5 October 2014
A Fine Line
For the last hundred years there have been many changes to the roles that are to be expected between a man and a woman; stereotyping of genders is the result of the popular culture. I have recently spent some time learning about this phenomenon from several classes that I have taken- psychology into human sexuality and cultural anthropology. My Human Sexualities class taught me that gender roles are synonymous with gender stereotype, in that it is based on the assumptions of societies expectations of how men and women should behave based on their physical gender. In Cultural Anthropology I learned, ethnocentrism: belief in the superiority of one's own ethnic group. This shows that what is a normal activity for one person could be barbaric to another. In our culture, for instance, we believe that it is normal to see a man providing for a woman, in the kingdom of Dahomey in Africa from around 1700 AD till 1900 AD the role of a soldier was filled by women.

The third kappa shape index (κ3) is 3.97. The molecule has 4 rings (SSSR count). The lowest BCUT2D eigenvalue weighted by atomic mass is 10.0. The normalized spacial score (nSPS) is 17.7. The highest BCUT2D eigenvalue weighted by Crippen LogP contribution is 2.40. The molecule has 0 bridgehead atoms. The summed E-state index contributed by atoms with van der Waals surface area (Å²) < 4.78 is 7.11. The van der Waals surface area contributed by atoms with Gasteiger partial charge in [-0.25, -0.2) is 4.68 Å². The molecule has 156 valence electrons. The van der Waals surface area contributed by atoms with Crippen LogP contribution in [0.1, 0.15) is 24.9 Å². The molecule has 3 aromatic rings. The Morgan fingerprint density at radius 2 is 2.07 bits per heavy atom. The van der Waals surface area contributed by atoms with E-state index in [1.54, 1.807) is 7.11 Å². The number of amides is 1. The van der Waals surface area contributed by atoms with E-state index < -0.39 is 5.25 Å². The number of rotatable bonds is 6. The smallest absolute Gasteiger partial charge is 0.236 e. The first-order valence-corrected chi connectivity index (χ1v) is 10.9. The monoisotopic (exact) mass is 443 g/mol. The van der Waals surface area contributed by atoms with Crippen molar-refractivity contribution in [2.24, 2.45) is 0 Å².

This kingdom is now modern day Benin. Many of these changes occur not only place to place but from time to time. Our countries history for the last one hundred years has seen many changes. Three areas I would like to focus on are the 1950's, 1960's, and 2000's. I believe these three points show the most changes in expected roles between genders.
In the 1950's we see what is known as a nuclear family which has a father, mother, children and a nice white picket fence. The idea of that time period, according to Pam Stickles of whom I interviewed for this essay, was the man was to work and provide for the household and protect the family; the wife...